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Currently I have a PNG animation on a timer that is firing every .01 seconds. However, performance isn't optimal and the animation is visibly slow. I have over 2000 images. Is there a better way to accomplish this? I've posted something similar to my approach below.

timer_ = [NSTimer scheduledTimerWithTimeInterval:.01 target:self
selector:@selector(switchImage) userInfo:nil repeats:YES];

   p = [p stringByAppendingFormat:@"/Movie Clipping 1 000%i.png",i];
   imageView_.image = [UIImage imageWithContentsOfFile:p];
   i = i++;
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Why did you originally choose to use .png frames instead of a single .mp4 video? The iPhone handles H.264 very well. –  Spencer Hakim Nov 8 '10 at 20:58
I need the flexibility of pausing ands scrubbing the animation as well as the ability to swap out frames. –  Brandon Nov 8 '10 at 21:00
Ah, ok. You'll need to use OpenGL to render the frames, UIImage is (as you've learned) too slow for this. I'm not familiar enough with OpenGL to tell you exactly how to do it, but hopefully someone will see this and contribute. –  Spencer Hakim Nov 8 '10 at 21:03
Yeah, I was thinking that may be an option. Surely there's some sample code somewhere on how to do it. –  Brandon Nov 8 '10 at 21:04

3 Answers 3

up vote 5 down vote accepted

exactly what size (I mean KB and also the exact pixel size) are your PNGs?

We have done a lot of work on this and have no trouble playing animations, on the pad, of about say 500x500. So I'm just wondering, thanks.

One immediate problem is that you are trying to run at 100hz, 100 times per second??!

That is absolutely impossible. Nothing runs at 100 fps. 20fps is "extremely smooth", 30fps is "staggeringly smooth", 40fps is "mindboggling human-vision-research-level smooth if it could be achieved" and 100 fps cannot be achieved.

This has absolutely utterly nothing whatsoever to do with OpenGLES.

The ordinary environment will load frames very quickly for you.

So first go back to 30 fps (at most!) and throw away every 2nd and 3rd image so the animation looks the same. ie, "i=i++" becomes "i+=3" in your line of code.

it is likely that this is the overwhelming problem that is ruining your efforts!

Next problem! If you do load up each image like that as you go, you will almost certainly need to release them all on the fly as you go with a pair of lines something like...

[happy.image release];
happy.image = [[UIImage alloc] initWithContentsOfFile:
    [[NSBundle mainBundle] pathForResource:@"blah" ofType:@"png"]];

If you don't do that it just won't work.

Next problem! The idea of using video is no good, but could you just use an everyday animated image? Thus...

#define BI(X) [[UIImage alloc] initWithContentsOfFile:[[NSBundle mainBundle] pathForResource:@X ofType:@"tif"]]

    happyDays  = [[NSArray alloc] initWithObjects:
            BI("hh00"), BI("hh01"), BI("hh02"), BI("hh03"), BI("hh04"), BI("hh05"), BI("hh06"), BI("hh07"), BI("hh08"), BI("hh09"),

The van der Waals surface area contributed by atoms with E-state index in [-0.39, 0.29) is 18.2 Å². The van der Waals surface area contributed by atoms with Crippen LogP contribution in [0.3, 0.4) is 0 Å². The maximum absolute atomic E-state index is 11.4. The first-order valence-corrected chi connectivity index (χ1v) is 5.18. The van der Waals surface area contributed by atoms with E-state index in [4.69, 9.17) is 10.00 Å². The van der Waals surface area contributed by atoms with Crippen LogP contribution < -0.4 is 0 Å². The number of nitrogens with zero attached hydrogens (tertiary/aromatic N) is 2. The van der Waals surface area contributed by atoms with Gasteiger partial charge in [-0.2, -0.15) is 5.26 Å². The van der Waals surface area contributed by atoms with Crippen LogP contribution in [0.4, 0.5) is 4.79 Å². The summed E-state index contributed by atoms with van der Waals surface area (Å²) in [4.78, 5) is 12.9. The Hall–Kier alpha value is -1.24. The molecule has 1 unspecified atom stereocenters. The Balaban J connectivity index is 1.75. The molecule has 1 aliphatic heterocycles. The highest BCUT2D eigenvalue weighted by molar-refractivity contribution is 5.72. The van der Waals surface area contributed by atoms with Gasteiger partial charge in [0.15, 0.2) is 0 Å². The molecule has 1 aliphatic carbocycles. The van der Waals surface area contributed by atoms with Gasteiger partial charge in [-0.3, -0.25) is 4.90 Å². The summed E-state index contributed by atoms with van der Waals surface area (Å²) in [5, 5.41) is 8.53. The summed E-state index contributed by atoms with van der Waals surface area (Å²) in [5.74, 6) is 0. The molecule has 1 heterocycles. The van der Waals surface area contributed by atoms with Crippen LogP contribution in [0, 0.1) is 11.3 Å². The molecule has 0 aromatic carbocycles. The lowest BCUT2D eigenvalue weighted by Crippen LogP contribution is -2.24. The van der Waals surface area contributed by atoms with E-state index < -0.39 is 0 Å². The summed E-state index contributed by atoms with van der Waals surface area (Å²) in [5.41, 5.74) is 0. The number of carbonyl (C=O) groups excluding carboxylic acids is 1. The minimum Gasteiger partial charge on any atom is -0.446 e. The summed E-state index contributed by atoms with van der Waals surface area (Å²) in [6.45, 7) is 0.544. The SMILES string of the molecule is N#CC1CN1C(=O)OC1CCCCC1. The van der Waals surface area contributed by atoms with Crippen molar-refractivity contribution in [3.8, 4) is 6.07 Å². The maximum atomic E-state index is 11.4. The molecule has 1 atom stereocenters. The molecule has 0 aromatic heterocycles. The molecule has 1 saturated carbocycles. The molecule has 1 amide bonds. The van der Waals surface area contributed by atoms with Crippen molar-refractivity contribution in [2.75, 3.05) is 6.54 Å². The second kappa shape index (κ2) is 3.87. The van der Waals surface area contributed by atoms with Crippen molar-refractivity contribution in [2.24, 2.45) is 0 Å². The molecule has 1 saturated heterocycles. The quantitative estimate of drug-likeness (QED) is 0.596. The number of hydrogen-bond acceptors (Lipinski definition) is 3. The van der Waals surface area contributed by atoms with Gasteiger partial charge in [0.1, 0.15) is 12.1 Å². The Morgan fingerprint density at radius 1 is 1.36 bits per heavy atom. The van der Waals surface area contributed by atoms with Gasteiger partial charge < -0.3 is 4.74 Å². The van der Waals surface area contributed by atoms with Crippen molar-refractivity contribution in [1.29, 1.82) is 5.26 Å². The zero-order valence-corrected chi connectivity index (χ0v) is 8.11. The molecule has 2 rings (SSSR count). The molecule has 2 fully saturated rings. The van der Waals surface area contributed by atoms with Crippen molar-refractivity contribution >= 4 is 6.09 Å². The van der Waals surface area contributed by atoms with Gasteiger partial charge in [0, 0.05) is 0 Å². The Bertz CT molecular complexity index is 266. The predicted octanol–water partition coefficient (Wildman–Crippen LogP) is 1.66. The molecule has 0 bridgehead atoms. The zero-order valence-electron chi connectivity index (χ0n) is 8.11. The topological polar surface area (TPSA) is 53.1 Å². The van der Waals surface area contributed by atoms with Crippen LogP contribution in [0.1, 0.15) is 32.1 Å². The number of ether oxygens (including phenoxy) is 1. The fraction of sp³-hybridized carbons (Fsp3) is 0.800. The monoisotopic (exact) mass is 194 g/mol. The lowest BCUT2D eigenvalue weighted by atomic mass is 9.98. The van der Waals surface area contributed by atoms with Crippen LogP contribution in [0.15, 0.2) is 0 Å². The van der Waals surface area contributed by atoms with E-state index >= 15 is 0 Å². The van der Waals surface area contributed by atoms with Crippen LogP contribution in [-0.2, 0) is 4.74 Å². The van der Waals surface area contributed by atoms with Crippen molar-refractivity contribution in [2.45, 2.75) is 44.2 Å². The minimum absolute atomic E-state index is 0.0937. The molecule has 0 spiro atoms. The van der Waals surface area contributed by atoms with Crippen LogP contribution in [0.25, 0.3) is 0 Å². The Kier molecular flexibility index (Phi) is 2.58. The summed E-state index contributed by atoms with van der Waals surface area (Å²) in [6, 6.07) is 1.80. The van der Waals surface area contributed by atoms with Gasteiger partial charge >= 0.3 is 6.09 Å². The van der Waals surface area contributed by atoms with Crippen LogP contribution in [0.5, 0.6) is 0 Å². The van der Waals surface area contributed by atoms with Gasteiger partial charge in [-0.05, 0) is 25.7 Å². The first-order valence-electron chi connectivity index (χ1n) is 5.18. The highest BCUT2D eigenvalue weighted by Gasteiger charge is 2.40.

BI("hh10"), BI("hh11"), BI("hh12"), BI("hh13"), BI("hh14"), BI("hh15"), BI("hh16"), BI("hh17"), BI("hh18"), BI("hh19"), etc etc etc

    animArea.animationImages = happyDays;
    animArea.animationDuration = 2.88;
    // that is overall seconds. hence: frames divided by about 30 or 20.
    [animArea startAnimating];

No good for your situation?

Anyway, in one word your problem is 100 fps. Change to 20 fps and you will have no trouble. And let us know the precise image size (kb / x.y).

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I actually found a solution that allows me to use MPMoviePlayerController, however this is great knowledge to have and I'll definitely use it in the future. Thanks so much. –  Brandon Nov 9 '10 at 18:18
Developers should be aware that use of UIImageView.animationImages is a very bad idea, it will crash your app on the device when memory runs low. My blog on this topic covers the issue: iosgraphicsanimation.wordpress.com/2013/06/11/… –  MoDJ Jun 20 '13 at 22:14

How about CADisplayLink for managing fps?

OpenGLES needs to spend time to convert an image to texture, and texture needs careful memory management. When memory is not enough, it will generate a whole white texture.

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You are right. :) I had made a OpenGLES component, and it still needs CADisplayLink or NSTimer to manage fps. The time for generating a texture is bigger than loading an image directly. –  Toro Nov 10 '10 at 8:32

Encode your animation as a video and play the video instead.

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No, it definitely needs to be an animation because I need the flexibility of modifying frames. I've had this problem before though with image sequences that are much shorter. Is there a more efficient way to do this? –  Brandon Nov 8 '10 at 20:58
You can always just go back, edit the animation, and then re-encode it. –  Spencer Hakim Nov 8 '10 at 21:00

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